State of the Science on Perinatal Palliative Care


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Charlotte Wool, PhD, APRN, Assistant Professor of Nursing, York College of Pennsylvania, 441 Country Club Road, York, PA 17403.

The author and planners for this activity report no conflict of interest or relevant financial relationships. The article includes no discussion of off-label drug or device use. No commercial support was received for this educational activity.



To report the state of the science since 1995 on the concept of palliative care for parents who opt to continue a pregnancy after receiving a life-limiting fetal diagnosis.

Data Sources

PubMed, Ovid, PsycInfo, CINAHL, and Medline were searched from 1995 to July 2012 using the terms perinatal palliative care and perinatal hospice.

Study Selection

Inclusion criteria included empirical studies written in English that focused on experiences of parents who opted to continue a pregnancy in which the fetus had a life-limiting condition or on perinatal palliative care. Twenty studies met inclusion criteria.

Data Extraction

Results from empirical studies contributing to the knowledge base of perinatal palliative care are presented.

Data Synthesis

Women are confronted with powerful emotions, challenging decisions, and considerable uncertainty following the news of a life-limiting fetal anomaly. Women choose to continue their pregnancies for a variety of reasons and when doing so embark on a search for meaning. The science suggests that perinatal palliative care is welcomed by parents and is a medically safe and viable option. Women voiced positive feedback about their decisions to continue their pregnancies, and parents cited personal growth in the aftermath. Perinatal palliative care programs provide services that incorporate early and integrative care beginning in the antenatal period. A multidisciplinary coordinated approach provides parents with comprehensive, holistic support.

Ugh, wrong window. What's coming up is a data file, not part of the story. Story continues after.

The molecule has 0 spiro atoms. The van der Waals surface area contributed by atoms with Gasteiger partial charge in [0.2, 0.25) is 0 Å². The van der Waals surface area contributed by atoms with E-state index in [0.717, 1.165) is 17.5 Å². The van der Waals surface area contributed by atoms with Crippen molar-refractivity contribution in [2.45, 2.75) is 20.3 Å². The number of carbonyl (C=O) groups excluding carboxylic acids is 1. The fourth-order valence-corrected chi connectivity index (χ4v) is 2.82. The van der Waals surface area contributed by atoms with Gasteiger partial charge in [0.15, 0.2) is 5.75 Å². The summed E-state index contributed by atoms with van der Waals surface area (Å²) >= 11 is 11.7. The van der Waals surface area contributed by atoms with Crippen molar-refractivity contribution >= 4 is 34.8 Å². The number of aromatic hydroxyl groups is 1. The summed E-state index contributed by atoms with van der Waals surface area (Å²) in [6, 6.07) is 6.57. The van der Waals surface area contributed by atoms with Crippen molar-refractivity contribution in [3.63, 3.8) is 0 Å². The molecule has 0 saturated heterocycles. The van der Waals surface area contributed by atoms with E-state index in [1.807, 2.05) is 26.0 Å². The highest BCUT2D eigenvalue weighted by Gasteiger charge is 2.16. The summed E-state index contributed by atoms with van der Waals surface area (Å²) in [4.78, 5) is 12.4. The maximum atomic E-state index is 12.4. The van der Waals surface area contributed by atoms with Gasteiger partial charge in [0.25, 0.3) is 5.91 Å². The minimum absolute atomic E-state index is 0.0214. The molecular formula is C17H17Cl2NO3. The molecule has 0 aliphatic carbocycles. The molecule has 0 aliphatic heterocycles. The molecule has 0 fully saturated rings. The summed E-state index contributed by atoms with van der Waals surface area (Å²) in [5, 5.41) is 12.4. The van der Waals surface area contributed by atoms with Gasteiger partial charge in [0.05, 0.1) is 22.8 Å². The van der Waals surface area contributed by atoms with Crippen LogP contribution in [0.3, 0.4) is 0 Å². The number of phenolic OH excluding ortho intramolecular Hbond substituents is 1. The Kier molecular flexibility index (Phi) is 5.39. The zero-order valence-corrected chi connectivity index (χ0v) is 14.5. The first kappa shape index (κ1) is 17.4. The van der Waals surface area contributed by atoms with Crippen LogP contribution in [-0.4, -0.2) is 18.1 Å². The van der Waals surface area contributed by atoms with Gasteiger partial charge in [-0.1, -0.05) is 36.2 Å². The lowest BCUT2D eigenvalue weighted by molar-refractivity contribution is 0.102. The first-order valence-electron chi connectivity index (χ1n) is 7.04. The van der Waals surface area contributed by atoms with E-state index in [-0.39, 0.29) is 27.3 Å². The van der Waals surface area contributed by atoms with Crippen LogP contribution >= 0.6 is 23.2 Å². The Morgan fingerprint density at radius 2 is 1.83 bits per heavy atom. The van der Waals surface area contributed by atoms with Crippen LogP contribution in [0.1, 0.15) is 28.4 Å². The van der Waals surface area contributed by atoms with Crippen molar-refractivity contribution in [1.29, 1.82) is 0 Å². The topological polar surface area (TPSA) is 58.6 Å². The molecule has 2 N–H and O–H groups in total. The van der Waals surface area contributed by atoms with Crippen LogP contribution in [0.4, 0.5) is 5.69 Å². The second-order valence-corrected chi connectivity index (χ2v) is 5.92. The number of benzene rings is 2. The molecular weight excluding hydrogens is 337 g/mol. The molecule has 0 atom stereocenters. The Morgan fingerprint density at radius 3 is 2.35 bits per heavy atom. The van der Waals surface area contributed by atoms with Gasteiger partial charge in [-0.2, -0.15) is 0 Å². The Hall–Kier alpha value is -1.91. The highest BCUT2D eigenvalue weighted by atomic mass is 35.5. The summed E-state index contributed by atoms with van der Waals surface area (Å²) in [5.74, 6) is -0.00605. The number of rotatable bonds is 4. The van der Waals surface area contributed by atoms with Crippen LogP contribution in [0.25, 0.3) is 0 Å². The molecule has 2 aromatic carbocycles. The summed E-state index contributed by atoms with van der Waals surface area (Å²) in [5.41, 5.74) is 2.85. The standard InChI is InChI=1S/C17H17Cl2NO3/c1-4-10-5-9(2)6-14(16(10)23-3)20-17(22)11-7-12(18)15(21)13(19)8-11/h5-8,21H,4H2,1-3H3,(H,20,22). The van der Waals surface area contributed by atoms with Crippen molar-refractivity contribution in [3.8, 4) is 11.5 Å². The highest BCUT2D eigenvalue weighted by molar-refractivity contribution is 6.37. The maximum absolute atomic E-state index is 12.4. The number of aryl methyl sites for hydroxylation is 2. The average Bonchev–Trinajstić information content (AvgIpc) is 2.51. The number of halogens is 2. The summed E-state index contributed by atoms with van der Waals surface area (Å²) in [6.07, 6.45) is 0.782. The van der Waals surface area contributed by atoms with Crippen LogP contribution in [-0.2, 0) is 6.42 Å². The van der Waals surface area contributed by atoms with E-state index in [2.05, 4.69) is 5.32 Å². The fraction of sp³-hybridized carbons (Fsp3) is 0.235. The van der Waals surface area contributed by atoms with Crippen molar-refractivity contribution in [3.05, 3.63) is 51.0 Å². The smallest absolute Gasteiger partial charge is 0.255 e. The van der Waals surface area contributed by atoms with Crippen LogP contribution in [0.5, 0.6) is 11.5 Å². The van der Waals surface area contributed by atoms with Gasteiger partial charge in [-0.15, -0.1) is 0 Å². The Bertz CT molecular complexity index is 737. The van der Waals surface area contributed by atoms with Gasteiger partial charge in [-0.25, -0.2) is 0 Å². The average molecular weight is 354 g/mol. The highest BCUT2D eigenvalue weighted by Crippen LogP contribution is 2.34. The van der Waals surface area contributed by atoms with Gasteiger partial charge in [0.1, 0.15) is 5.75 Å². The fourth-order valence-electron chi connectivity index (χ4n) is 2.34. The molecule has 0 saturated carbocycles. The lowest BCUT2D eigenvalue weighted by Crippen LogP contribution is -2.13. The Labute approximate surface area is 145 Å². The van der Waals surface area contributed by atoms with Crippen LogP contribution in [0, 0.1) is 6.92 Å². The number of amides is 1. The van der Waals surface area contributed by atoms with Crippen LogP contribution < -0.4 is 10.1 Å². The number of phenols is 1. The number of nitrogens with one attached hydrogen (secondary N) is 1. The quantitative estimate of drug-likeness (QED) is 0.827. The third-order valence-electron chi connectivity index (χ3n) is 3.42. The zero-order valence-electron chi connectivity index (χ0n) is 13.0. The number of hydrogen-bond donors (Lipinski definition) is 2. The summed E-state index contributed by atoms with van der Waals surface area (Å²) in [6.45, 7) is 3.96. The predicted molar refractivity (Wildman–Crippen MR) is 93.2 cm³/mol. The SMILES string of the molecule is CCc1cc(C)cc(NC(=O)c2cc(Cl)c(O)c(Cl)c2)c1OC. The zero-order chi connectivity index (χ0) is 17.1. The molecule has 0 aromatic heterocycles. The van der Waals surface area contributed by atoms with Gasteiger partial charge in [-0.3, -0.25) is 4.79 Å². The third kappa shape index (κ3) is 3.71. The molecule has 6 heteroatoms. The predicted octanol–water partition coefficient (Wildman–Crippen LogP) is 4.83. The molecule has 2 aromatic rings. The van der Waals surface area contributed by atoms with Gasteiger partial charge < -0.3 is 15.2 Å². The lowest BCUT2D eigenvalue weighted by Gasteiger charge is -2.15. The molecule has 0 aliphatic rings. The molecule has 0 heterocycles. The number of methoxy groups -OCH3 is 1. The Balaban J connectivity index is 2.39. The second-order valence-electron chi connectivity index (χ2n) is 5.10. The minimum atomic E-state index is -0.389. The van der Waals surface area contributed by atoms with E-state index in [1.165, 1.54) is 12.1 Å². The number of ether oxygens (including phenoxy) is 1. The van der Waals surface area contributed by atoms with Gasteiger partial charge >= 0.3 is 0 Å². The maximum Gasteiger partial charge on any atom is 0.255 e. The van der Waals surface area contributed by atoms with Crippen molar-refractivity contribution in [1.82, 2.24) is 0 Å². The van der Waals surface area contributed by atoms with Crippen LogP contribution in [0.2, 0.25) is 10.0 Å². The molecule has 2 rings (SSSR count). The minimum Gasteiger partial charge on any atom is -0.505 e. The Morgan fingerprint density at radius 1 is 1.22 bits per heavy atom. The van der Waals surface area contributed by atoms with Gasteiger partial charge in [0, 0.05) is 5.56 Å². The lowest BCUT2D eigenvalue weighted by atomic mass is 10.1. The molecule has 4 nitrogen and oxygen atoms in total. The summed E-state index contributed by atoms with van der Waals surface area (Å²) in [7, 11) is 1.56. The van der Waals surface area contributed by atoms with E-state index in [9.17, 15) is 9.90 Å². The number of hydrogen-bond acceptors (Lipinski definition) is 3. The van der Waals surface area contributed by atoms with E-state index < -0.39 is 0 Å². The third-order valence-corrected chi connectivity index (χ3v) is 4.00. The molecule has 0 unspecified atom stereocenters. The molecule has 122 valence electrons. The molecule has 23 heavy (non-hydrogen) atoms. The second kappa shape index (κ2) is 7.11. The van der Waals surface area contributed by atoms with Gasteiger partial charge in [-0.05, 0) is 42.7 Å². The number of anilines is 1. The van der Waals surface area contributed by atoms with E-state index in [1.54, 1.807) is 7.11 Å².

More research is needed to elucidate the factors that will benefit parents who continue their pregnancies. Investigating the needs and perceptions of clinicians and their willingness to participate in this new model of care is necessary as is examining barriers that may undermine care. Nurses can lead research on these topics and implement evidence-based practice grounded on study findings.